I spoke to the translator, “Please make sure that Jose’s mom understands that Jose is not going to die, that he doesn’t have asthma or diabetes as the other kids who have died from the flu have had.  Therefore what she has heard on the TV is not going to affect her family.”
I gave the phone receiver back to Jose’s mom.  I watched her facial expressions relax as she heard the translator explain to her what I had just emphasized with her.
Fourty-five minutes later, Jose and his mother finally felt comfortable enough with all of their questions answered, tamiflu prescription in hand to leave the exam room.  As per usual, his mother received a call two days later as a follow-up.  She was relaxed and happy to report that he was feeling better and was going back to school tomorrow.

 Primary care clinic visits are scheduled every 15-20 minutes.  Typically within this time period a clinician is supposed to be able to proceed through the patient’s history, physical exam, treatment plan and dispense out any prescriptions the patient needs.  Most of the time this 15-20 minute time slot per patient works.  Unfortunately, usually at least once a day a clinician comes across a patient who takes longer than 15-20 minutes and then the clinician’s schedule is thrown off for the rest of the day.

It would have been unfair and rude for me to cut short Jose and his mother.  I wouldn’t have been able to pursue what was at the root of the problem with Jose and his mother.  I wouldn’t have been able to address the misinformation Jose and his mother had heard via the national/local media about the swine flu.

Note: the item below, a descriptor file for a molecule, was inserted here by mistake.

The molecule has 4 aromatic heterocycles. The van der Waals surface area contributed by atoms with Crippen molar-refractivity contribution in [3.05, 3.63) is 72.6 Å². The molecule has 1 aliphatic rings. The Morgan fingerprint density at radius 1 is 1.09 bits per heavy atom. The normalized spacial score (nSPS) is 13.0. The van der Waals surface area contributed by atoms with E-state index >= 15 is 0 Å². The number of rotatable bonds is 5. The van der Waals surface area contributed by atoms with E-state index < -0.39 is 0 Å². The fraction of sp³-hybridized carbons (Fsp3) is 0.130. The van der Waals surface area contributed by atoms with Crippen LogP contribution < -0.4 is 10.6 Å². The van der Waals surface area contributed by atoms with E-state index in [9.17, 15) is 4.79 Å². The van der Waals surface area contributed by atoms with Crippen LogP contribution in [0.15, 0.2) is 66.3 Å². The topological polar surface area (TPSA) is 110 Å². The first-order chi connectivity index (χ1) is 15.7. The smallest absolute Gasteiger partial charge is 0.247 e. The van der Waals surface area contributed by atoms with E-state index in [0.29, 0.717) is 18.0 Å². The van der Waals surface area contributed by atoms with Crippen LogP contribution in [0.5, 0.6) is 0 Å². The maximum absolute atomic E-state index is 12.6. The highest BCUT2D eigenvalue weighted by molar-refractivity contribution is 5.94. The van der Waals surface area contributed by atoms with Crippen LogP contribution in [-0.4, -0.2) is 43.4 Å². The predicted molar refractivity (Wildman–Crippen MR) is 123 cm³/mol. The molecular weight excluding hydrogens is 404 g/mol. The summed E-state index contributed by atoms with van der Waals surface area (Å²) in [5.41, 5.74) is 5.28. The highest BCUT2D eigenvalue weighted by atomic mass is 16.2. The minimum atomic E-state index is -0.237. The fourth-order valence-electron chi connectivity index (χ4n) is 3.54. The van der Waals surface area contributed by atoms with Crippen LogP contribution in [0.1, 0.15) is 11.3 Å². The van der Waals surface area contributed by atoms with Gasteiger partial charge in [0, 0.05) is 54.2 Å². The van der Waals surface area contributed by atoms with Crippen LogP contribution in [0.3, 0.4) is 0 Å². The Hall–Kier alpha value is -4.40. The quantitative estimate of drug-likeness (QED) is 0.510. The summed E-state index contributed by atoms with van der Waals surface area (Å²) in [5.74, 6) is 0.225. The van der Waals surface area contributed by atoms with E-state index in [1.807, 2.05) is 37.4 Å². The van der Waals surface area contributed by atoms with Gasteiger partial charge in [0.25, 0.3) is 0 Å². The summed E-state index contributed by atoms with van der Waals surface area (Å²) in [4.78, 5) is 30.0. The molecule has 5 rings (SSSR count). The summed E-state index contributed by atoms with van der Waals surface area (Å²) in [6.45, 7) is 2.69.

Thankfully, I was also able to discuss their misinformation via a translator, which not every primary care office has access to.  I was able to make sure that they understood in words that they comprehended what to do about Jose’s flu, how to take the medication to rid his system of the flu and finally address Jose’s fear of dying.  But, alas all of this takes time, time that is not allotted on the clinic schedule.  Using a translator takes time, addressing a patient’s fears takes time, addressing misinformation takes time, doing patient education takes time.  As a clinician you never know when you are going to come across a patient who needs that extra time, and if you don’t give it to them, you are doing them a grave disservice. 

But time is the one thing that insurance companies, Medicare won’t let you bill for.  You can only bill for one patient encounter at a certain level of complexity, whether it took you 10 minutes, 20 minutes or 45 minutes like in my case.  Your re-imbursement is the same.  In specialty care, the physician can bill for procedures they have done, surgeons can bill for surgical procedures they have done, but primary care physicians who are the gatekeepers of medicine, isn’t their time just as valuable? 

What would Jose and his mother thought of me had I not spent that extra time with them?  I doubt that Jose would have taken the tamiflu, I doubt that he would have been able to calm down and not think he was going to die at any moment, and I can believe that Jose’s mom probably would have left the exam room thinking I was just another example of a rude clinician who didn’t want to talk to her because she spoke Spanish whereas I spoke English.

Primary care clinicians are the gatekeepers of medicine.  If we do our job correctly, ethically and with compassion we can prevent a lot of long-term complications in our patients by allowing them to understand their disease, what to do about it and how to address it.  If we spent the time doing appropriate patient education and counseling who knows how many patients we can spare from having open heart surgery (because they have taken their blood pressure medications, their cholesterol medications), going on dialysis because they have taken their diabetic medications and lost their extra weight, etc. 

If only the insurance companies and Medicare would also understand this, we’d all be better off.